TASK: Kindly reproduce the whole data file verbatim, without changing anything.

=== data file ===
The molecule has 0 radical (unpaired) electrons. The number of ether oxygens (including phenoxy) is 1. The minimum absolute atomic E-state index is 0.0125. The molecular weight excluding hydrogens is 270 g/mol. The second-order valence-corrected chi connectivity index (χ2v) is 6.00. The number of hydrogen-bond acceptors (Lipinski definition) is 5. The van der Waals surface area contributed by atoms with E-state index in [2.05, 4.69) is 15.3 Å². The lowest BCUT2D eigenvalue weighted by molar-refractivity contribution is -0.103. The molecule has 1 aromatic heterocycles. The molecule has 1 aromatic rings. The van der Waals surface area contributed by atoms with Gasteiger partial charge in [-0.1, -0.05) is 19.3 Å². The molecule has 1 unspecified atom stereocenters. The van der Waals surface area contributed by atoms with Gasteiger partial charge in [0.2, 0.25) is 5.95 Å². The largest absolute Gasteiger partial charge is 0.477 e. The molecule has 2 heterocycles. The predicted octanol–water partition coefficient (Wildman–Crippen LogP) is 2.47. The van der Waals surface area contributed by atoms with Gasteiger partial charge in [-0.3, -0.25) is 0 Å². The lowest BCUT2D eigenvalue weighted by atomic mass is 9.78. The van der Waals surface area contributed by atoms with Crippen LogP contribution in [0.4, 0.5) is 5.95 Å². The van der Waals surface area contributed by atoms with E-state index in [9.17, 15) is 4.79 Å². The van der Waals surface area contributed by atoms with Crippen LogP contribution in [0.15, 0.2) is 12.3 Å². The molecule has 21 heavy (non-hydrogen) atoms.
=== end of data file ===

The molecule has 0 radical (unpaired) electrons. The number of ether oxygens (including phenoxy) is 1. The minimum absolute atomic E-state index is 0.0125. The molecular weight excluding hydrogens is 270 g/mol. The second-order valence-corrected chi connectivity index (χ2v) is 6.00. The number of hydrogen-bond acceptors (Lipinski definition) is 5. The van der Waals surface area contributed by atoms with E-state index in [2.05, 4.69) is 15.3 Å². The lowest BCUT2D eigenvalue weighted by molar-refractivity contribution is -0.103. The molecule has 1 aromatic heterocycles. The molecule has 1 aromatic rings. The van der Waals surface area contributed by atoms with Gasteiger partial charge in [-0.1, -0.05) is 19.3 Å². The molecule has 1 unspecified atom stereocenters. The van der Waals surface area contributed by atoms with Gasteiger partial charge in [0.2, 0.25) is 5.95 Å². The largest absolute Gasteiger partial charge is 0.477 e. The molecule has 2 heterocycles. The predicted octanol–water partition coefficient (Wildman–Crippen LogP) is 2.47. The van der Waals surface area contributed by atoms with Gasteiger partial charge in [-0.3, -0.25) is 0 Å². The lowest BCUT2D eigenvalue weighted by atomic mass is 9.78. The van der Waals surface area contributed by atoms with Crippen LogP contribution in [0.4, 0.5) is 5.95 Å². The van der Waals surface area contributed by atoms with E-state index in [9.17, 15) is 4.79 Å². The van der Waals surface area contributed by atoms with Crippen LogP contribution in [0.15, 0.2) is 12.3 Å². The molecule has 21 heavy (non-hydrogen) atoms.